Changes in maritime transport and the spatial dimensions of port infrastructures significantly influenced the port-city interface. Whereas the port was formerly known as an area handling commodities, the modern port has evolved into a horizontal cross-section of different supply chains. Because of these trends, the port-city interface has evolved. Whereas the port city is expanding in terms of area occupation, port authorities are driven by the changes in the maritime industry. The maritime industry is looking for available land to meet the expectations of its customers, in this case, terminal operators and shipping companies, and to cope with the shift from a conventional to a modern transport system.
The generic model of port and city extensions demonstrates how the growth of the city combined with a retreat of port activities to downstream sites increases the pressure on abandoned port areas to shift the focus to commercial and housing functions. The tensions between city and port are often based on the relative intrinsic land values of areas situated on the border regions between cities and ports. The evolutionary model describes how the pressure on the city borders and the need for port renovation schemes (due to the limited availability of port extension areas) leads to increased tension between city and port. The outcome will depend on the room given to port activities to expand further downstream or along the coastline:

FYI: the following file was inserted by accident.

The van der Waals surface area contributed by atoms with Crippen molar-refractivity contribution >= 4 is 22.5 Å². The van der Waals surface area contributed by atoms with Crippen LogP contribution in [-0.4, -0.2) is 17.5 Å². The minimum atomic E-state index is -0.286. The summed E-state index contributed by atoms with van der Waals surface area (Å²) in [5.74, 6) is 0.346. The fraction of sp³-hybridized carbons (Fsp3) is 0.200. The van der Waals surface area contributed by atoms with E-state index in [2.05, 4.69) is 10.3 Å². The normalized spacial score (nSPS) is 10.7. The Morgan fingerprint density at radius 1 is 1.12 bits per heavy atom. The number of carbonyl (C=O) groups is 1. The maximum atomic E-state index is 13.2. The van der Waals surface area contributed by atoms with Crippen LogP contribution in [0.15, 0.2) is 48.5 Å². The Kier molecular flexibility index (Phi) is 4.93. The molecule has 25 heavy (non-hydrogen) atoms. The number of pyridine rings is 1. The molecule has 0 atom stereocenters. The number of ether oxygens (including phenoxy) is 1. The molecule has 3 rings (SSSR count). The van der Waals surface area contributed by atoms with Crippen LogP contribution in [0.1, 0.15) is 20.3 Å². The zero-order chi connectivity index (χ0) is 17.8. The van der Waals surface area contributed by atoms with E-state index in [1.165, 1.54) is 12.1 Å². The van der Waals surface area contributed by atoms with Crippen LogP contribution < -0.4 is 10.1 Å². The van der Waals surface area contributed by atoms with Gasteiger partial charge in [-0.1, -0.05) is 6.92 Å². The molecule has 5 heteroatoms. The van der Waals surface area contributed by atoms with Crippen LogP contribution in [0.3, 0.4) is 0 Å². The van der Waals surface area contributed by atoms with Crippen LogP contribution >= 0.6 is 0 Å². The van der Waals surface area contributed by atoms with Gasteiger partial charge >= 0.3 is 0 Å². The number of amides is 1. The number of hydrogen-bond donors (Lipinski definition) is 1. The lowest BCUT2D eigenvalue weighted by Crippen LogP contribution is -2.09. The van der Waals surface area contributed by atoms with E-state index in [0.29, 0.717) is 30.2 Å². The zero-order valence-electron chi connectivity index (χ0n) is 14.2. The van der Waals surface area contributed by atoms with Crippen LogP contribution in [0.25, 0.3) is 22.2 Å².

- If ample space is available, waterfront revitalization schemes are likely to accommodate different functions that are not really entwined with deep seaport activities, such as new residences, offices, retail facilities, parks, cultural and leisure activities, public spaces, pedestrian routes, transportation systems, marinas, and sporting and recreational areas. In many cases, these functions are fuelled not by ports but by real estate and development corporations that have taken over areas abandoned by ports. They can be ubiquitous and might have little to do with the specificity of the place or maritime culture that would make them unique and sustainable attributes of a city. The main contribution of these non-port-related commercial and residential zones in the redeveloped waterfront area is to relieve some pressure on the city.